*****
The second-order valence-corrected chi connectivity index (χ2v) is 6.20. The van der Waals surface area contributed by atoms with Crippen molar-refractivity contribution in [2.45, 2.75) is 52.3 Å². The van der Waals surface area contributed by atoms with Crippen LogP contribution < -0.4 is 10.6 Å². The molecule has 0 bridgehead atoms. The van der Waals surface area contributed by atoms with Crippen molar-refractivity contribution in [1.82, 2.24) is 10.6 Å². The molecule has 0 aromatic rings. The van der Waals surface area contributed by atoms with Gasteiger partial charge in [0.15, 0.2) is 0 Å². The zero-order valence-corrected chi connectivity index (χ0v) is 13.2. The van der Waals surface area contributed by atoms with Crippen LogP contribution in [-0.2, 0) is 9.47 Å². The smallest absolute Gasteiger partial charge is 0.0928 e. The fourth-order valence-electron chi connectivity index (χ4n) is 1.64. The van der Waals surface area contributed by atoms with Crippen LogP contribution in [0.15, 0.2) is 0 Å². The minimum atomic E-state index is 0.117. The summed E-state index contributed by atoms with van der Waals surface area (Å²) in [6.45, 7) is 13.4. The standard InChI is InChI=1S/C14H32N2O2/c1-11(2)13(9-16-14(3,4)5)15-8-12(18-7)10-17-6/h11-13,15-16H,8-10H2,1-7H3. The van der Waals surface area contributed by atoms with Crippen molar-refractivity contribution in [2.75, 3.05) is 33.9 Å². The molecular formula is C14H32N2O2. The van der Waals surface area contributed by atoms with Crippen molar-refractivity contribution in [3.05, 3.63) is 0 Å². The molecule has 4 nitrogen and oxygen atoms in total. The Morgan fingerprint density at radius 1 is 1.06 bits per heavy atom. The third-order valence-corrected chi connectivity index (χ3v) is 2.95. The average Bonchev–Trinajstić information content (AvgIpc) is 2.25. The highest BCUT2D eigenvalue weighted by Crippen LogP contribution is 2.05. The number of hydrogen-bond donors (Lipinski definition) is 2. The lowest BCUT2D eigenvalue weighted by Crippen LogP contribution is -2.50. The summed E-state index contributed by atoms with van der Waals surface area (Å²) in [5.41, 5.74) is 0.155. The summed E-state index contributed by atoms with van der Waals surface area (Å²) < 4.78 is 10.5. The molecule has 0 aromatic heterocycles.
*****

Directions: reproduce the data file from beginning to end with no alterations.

The second-order valence-corrected chi connectivity index (χ2v) is 6.20. The van der Waals surface area contributed by atoms with Crippen molar-refractivity contribution in [2.45, 2.75) is 52.3 Å². The van der Waals surface area contributed by atoms with Crippen LogP contribution < -0.4 is 10.6 Å². The molecule has 0 bridgehead atoms. The van der Waals surface area contributed by atoms with Crippen molar-refractivity contribution in [1.82, 2.24) is 10.6 Å². The molecule has 0 aromatic rings. The van der Waals surface area contributed by atoms with Gasteiger partial charge in [0.15, 0.2) is 0 Å². The zero-order valence-corrected chi connectivity index (χ0v) is 13.2. The van der Waals surface area contributed by atoms with Crippen LogP contribution in [-0.2, 0) is 9.47 Å². The smallest absolute Gasteiger partial charge is 0.0928 e. The fourth-order valence-electron chi connectivity index (χ4n) is 1.64. The van der Waals surface area contributed by atoms with Crippen LogP contribution in [0.15, 0.2) is 0 Å². The minimum atomic E-state index is 0.117. The summed E-state index contributed by atoms with van der Waals surface area (Å²) in [6.45, 7) is 13.4. The standard InChI is InChI=1S/C14H32N2O2/c1-11(2)13(9-16-14(3,4)5)15-8-12(18-7)10-17-6/h11-13,15-16H,8-10H2,1-7H3. The van der Waals surface area contributed by atoms with Crippen molar-refractivity contribution in [2.75, 3.05) is 33.9 Å². The molecular formula is C14H32N2O2. The van der Waals surface area contributed by atoms with Crippen molar-refractivity contribution in [3.05, 3.63) is 0 Å². The molecule has 4 nitrogen and oxygen atoms in total. The Morgan fingerprint density at radius 1 is 1.06 bits per heavy atom. The third-order valence-corrected chi connectivity index (χ3v) is 2.95. The average Bonchev–Trinajstić information content (AvgIpc) is 2.25. The highest BCUT2D eigenvalue weighted by Crippen LogP contribution is 2.05. The number of hydrogen-bond donors (Lipinski definition) is 2. The lowest BCUT2D eigenvalue weighted by Crippen LogP contribution is -2.50. The summed E-state index contributed by atoms with van der Waals surface area (Å²) in [5.41, 5.74) is 0.155. The summed E-state index contributed by atoms with van der Waals surface area (Å²) < 4.78 is 10.5. The molecule has 0 aromatic heterocycles.